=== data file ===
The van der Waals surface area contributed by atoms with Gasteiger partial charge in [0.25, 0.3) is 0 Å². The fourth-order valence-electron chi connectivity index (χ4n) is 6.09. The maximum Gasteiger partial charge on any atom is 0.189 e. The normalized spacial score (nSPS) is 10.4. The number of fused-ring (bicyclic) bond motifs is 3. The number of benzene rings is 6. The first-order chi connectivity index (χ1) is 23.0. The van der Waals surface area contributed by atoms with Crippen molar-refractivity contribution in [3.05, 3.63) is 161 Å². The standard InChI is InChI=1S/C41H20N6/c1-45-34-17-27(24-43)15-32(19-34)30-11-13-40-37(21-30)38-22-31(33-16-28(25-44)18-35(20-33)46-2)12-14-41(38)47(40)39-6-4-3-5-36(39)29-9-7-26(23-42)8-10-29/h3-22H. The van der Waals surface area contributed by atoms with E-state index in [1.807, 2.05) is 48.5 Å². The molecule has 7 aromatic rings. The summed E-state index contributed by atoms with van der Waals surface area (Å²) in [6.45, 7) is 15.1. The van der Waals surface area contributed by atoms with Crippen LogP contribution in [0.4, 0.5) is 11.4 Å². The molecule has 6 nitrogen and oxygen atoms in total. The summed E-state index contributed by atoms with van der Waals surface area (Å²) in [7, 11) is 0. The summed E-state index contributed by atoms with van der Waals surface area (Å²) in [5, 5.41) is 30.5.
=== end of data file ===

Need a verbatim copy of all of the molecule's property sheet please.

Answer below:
The van der Waals surface area contributed by atoms with Gasteiger partial charge in [0.25, 0.3) is 0 Å². The fourth-order valence-electron chi connectivity index (χ4n) is 6.09. The maximum Gasteiger partial charge on any atom is 0.189 e. The normalized spacial score (nSPS) is 10.4. The number of fused-ring (bicyclic) bond motifs is 3. The number of benzene rings is 6. The first-order chi connectivity index (χ1) is 23.0. The van der Waals surface area contributed by atoms with Crippen molar-refractivity contribution in [3.05, 3.63) is 161 Å². The standard InChI is InChI=1S/C41H20N6/c1-45-34-17-27(24-43)15-32(19-34)30-11-13-40-37(21-30)38-22-31(33-16-28(25-44)18-35(20-33)46-2)12-14-41(38)47(40)39-6-4-3-5-36(39)29-9-7-26(23-42)8-10-29/h3-22H. The van der Waals surface area contributed by atoms with E-state index in [1.807, 2.05) is 48.5 Å². The molecule has 7 aromatic rings. The summed E-state index contributed by atoms with van der Waals surface area (Å²) in [6.45, 7) is 15.1. The van der Waals surface area contributed by atoms with Crippen LogP contribution in [0.4, 0.5) is 11.4 Å². The molecule has 6 nitrogen and oxygen atoms in total. The summed E-state index contributed by atoms with van der Waals surface area (Å²) in [7, 11) is 0. The summed E-state index contributed by atoms with van der Waals surface area (Å²) in [5, 5.41) is 30.5.